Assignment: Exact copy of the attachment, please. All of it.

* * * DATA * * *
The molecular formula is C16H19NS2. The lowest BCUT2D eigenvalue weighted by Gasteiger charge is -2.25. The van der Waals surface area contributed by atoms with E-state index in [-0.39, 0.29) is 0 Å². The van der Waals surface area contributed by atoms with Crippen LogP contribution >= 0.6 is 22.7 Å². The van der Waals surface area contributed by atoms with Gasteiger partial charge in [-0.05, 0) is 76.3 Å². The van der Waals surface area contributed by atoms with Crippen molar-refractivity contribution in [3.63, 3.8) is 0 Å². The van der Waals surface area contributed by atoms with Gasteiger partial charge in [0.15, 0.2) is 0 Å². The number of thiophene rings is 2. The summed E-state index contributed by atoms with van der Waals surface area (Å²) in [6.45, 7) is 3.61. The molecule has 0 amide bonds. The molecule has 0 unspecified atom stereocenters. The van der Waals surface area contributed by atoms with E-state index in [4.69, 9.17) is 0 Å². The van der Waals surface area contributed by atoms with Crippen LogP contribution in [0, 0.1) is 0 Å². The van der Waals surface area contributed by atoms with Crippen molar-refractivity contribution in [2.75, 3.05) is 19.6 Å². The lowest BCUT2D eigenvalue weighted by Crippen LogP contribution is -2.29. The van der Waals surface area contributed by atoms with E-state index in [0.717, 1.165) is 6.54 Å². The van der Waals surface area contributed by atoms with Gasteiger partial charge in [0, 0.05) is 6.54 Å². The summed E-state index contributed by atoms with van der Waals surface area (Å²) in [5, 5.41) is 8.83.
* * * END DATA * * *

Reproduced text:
The molecular formula is C16H19NS2. The lowest BCUT2D eigenvalue weighted by Gasteiger charge is -2.25. The van der Waals surface area contributed by atoms with E-state index in [-0.39, 0.29) is 0 Å². The van der Waals surface area contributed by atoms with Crippen LogP contribution >= 0.6 is 22.7 Å². The van der Waals surface area contributed by atoms with Gasteiger partial charge in [-0.05, 0) is 76.3 Å². The van der Waals surface area contributed by atoms with Crippen molar-refractivity contribution in [3.63, 3.8) is 0 Å². The van der Waals surface area contributed by atoms with Gasteiger partial charge in [0.15, 0.2) is 0 Å². The number of thiophene rings is 2. The summed E-state index contributed by atoms with van der Waals surface area (Å²) in [6.45, 7) is 3.61. The molecule has 0 amide bonds. The molecule has 0 unspecified atom stereocenters. The van der Waals surface area contributed by atoms with E-state index in [4.69, 9.17) is 0 Å². The van der Waals surface area contributed by atoms with Crippen LogP contribution in [0, 0.1) is 0 Å². The van der Waals surface area contributed by atoms with Crippen molar-refractivity contribution in [2.75, 3.05) is 19.6 Å². The lowest BCUT2D eigenvalue weighted by Crippen LogP contribution is -2.29. The van der Waals surface area contributed by atoms with E-state index in [0.717, 1.165) is 6.54 Å². The van der Waals surface area contributed by atoms with Gasteiger partial charge in [0, 0.05) is 6.54 Å². The summed E-state index contributed by atoms with van der Waals surface area (Å²) in [5, 5.41) is 8.83.